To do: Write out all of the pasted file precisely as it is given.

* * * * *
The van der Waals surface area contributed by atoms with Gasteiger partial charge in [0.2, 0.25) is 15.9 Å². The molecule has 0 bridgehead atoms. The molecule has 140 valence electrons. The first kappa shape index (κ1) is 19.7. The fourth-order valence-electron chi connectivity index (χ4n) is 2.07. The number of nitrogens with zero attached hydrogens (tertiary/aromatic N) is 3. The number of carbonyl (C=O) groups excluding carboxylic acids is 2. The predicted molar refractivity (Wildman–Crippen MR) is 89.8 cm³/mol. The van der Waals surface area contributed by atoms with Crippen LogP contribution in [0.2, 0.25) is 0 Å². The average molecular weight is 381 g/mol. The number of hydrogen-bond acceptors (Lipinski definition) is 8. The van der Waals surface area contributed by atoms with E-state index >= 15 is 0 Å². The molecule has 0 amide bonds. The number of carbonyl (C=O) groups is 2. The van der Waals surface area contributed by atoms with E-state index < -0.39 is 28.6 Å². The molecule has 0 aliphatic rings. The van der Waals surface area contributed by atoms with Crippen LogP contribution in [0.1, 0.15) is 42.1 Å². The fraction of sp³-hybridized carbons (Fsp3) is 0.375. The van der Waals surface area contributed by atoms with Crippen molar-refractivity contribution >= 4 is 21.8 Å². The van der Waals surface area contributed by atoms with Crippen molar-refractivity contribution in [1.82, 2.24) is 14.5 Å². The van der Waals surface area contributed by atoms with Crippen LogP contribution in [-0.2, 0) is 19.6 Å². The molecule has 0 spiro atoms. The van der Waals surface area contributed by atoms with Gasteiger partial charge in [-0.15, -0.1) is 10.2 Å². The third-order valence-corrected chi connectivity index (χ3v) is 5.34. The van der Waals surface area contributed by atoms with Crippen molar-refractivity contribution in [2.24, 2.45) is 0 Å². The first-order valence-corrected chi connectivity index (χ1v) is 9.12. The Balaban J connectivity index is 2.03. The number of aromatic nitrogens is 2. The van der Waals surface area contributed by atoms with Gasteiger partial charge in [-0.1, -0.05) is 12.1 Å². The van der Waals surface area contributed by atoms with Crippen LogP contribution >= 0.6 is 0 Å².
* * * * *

The van der Waals surface area contributed by atoms with Gasteiger partial charge in [0.2, 0.25) is 15.9 Å². The molecule has 0 bridgehead atoms. The molecule has 140 valence electrons. The first kappa shape index (κ1) is 19.7. The fourth-order valence-electron chi connectivity index (χ4n) is 2.07. The number of nitrogens with zero attached hydrogens (tertiary/aromatic N) is 3. The number of carbonyl (C=O) groups excluding carboxylic acids is 2. The predicted molar refractivity (Wildman–Crippen MR) is 89.8 cm³/mol. The van der Waals surface area contributed by atoms with Crippen LogP contribution in [0.2, 0.25) is 0 Å². The average molecular weight is 381 g/mol. The number of hydrogen-bond acceptors (Lipinski definition) is 8. The van der Waals surface area contributed by atoms with E-state index >= 15 is 0 Å². The molecule has 0 amide bonds. The number of carbonyl (C=O) groups is 2. The van der Waals surface area contributed by atoms with E-state index < -0.39 is 28.6 Å². The molecule has 0 aliphatic rings. The van der Waals surface area contributed by atoms with Crippen LogP contribution in [0.1, 0.15) is 42.1 Å². The fraction of sp³-hybridized carbons (Fsp3) is 0.375. The van der Waals surface area contributed by atoms with Crippen molar-refractivity contribution >= 4 is 21.8 Å². The van der Waals surface area contributed by atoms with Crippen molar-refractivity contribution in [1.82, 2.24) is 14.5 Å². The van der Waals surface area contributed by atoms with Crippen LogP contribution in [-0.2, 0) is 19.6 Å². The molecule has 0 spiro atoms. The van der Waals surface area contributed by atoms with Gasteiger partial charge in [-0.15, -0.1) is 10.2 Å². The third-order valence-corrected chi connectivity index (χ3v) is 5.34. The van der Waals surface area contributed by atoms with Crippen molar-refractivity contribution in [2.24, 2.45) is 0 Å². The first-order valence-corrected chi connectivity index (χ1v) is 9.12. The Balaban J connectivity index is 2.03. The number of aromatic nitrogens is 2. The van der Waals surface area contributed by atoms with Gasteiger partial charge in [-0.1, -0.05) is 12.1 Å². The van der Waals surface area contributed by atoms with Crippen LogP contribution >= 0.6 is 0 Å².